Air India presently has a working staff of more than 18,000 personals and 700 approximately working on each plane. However, with the new bid offer, the employee has been promised job security but that too for only one year. Currently, Air India has employed more people considering industry standards. The new owner may not be upfront about the same and prefer cost-cutting, firing the unnecessary staff.

However, in the case of BALCO Employees Union (Regd.) v. Union of India, Supreme Court unanimously held and called the process of disinvestment- “a policy decision involving complex economic factors” and refused to interfere in the economic decision taken by the government. In the given case, the employees of the Bharat Aluminium Co. Ltd (BALCO) pleaded for their lost rights and protection under Article 14 and 16 of the Constitution due to the disinvestment of BALCO. 


The preamble of our Indian Constitution is the key to the mind of its makers as it spells out the intention of its makers. The word ‘socialist’ in our preamble helps bridge the gap between two when we use the word privatization. It has been argued by scholars that privatization promotes socialist principles. The term does not mean total state ownership and exclusion of private enterprises for the same. Instead of complete state ownership, where everything will be in the hands of the government, we are moving towards a laissez faire policy, where any private individual can be a part of and invest in any economic sphere. Moreover, as these socialist principles are becoming transboundary under privatization, it has opened the gates for foreign and multinational companies to invest.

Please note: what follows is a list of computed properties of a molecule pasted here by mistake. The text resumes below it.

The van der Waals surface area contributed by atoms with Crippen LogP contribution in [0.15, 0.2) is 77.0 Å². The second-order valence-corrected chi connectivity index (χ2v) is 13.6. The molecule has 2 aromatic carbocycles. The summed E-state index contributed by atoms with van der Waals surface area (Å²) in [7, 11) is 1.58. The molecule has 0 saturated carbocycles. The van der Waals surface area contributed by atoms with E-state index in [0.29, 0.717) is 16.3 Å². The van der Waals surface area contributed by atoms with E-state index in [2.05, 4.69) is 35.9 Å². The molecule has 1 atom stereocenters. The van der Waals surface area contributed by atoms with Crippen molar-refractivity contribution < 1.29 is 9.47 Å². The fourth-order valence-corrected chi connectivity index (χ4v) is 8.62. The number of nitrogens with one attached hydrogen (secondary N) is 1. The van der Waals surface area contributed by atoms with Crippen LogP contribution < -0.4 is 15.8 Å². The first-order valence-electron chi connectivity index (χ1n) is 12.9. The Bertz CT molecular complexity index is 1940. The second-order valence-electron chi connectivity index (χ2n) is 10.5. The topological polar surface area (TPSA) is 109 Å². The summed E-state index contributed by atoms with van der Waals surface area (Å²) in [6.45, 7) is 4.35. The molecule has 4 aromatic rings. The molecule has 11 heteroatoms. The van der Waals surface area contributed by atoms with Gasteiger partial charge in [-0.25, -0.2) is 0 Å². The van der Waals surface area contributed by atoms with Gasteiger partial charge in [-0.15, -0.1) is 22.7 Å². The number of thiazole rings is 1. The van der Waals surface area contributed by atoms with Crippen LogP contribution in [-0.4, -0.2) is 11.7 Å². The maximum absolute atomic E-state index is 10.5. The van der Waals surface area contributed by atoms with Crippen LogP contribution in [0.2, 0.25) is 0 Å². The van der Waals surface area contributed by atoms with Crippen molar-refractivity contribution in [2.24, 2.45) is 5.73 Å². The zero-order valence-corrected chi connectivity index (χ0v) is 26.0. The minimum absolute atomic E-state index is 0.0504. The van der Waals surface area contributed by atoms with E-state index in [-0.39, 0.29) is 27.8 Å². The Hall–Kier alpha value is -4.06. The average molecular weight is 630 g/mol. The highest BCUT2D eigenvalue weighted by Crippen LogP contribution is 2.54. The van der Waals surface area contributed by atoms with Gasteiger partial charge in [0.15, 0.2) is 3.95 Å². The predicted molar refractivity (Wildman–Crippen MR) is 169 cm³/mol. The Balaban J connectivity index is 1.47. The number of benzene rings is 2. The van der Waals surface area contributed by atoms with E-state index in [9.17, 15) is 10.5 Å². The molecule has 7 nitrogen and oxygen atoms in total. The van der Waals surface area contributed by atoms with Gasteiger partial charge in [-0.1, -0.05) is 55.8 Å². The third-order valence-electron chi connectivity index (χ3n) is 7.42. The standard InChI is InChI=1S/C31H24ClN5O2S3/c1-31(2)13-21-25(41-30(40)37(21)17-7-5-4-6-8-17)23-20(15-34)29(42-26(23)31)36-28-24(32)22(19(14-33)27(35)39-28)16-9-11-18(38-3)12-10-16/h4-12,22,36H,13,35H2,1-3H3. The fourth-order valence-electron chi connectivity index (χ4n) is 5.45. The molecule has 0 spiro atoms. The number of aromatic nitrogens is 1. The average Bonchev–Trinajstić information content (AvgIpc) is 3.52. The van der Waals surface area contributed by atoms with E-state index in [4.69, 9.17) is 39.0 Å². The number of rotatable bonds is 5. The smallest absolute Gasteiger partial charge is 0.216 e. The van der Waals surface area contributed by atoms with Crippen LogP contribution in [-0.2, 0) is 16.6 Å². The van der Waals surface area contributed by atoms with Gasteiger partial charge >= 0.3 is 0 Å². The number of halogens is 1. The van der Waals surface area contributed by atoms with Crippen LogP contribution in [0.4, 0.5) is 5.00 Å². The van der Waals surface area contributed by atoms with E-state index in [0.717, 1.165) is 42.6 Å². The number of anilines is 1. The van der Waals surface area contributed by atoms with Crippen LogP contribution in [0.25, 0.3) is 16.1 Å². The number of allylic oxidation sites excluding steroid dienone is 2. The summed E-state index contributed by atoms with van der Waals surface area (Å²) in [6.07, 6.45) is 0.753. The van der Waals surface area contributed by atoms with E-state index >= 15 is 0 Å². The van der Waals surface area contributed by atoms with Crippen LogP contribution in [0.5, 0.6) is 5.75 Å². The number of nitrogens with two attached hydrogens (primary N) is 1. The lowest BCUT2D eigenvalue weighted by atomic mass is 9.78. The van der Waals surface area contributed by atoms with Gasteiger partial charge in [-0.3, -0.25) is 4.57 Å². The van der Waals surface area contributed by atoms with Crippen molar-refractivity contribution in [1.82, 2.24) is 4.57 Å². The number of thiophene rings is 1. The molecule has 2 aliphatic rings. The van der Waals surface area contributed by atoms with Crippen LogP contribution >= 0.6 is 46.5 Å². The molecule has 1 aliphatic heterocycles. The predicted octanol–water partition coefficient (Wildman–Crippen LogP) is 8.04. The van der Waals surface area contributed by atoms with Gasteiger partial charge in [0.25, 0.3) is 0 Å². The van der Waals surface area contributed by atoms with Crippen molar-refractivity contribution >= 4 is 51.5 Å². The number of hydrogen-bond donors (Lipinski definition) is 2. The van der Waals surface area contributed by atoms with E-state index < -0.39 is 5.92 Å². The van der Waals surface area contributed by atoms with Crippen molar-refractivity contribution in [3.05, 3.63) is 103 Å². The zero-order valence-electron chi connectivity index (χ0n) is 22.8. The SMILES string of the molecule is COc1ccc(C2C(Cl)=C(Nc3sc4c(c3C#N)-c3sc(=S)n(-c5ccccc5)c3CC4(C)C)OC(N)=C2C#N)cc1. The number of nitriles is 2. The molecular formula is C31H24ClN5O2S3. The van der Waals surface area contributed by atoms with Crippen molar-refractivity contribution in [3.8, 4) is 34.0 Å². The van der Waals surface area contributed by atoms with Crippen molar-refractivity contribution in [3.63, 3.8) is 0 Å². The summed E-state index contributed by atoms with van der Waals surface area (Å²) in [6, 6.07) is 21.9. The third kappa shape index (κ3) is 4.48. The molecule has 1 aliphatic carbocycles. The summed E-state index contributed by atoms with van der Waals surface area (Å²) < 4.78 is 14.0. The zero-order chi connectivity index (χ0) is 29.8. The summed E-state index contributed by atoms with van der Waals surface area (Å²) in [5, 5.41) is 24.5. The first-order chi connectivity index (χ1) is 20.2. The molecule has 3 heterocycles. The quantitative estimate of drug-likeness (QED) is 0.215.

Air India, being India’s first airline, plays a really important role in the history of the aviation sector. It reached great heights till the 1990s under the successful leadership of J.R.D Tata, who was the founder of the airlines. Had he been leading the airline, the situation might have been different. However, the reality is that Air India could not survive with the growing competition leading to wide options to choose from and because of other factors like increased oil price. Corrupt officials and wrong decisions speeded up the process. In such a situation, the government is only left with the option of privatizing the airline by finding the right bidder who will be ready to accept a portion of debts. However, no buyer has shown interest so far, even with complete ownership of the airline. But a lot of people are not in support of the same, considering its economic and social implications on the life of people, especially the person who is currently employed.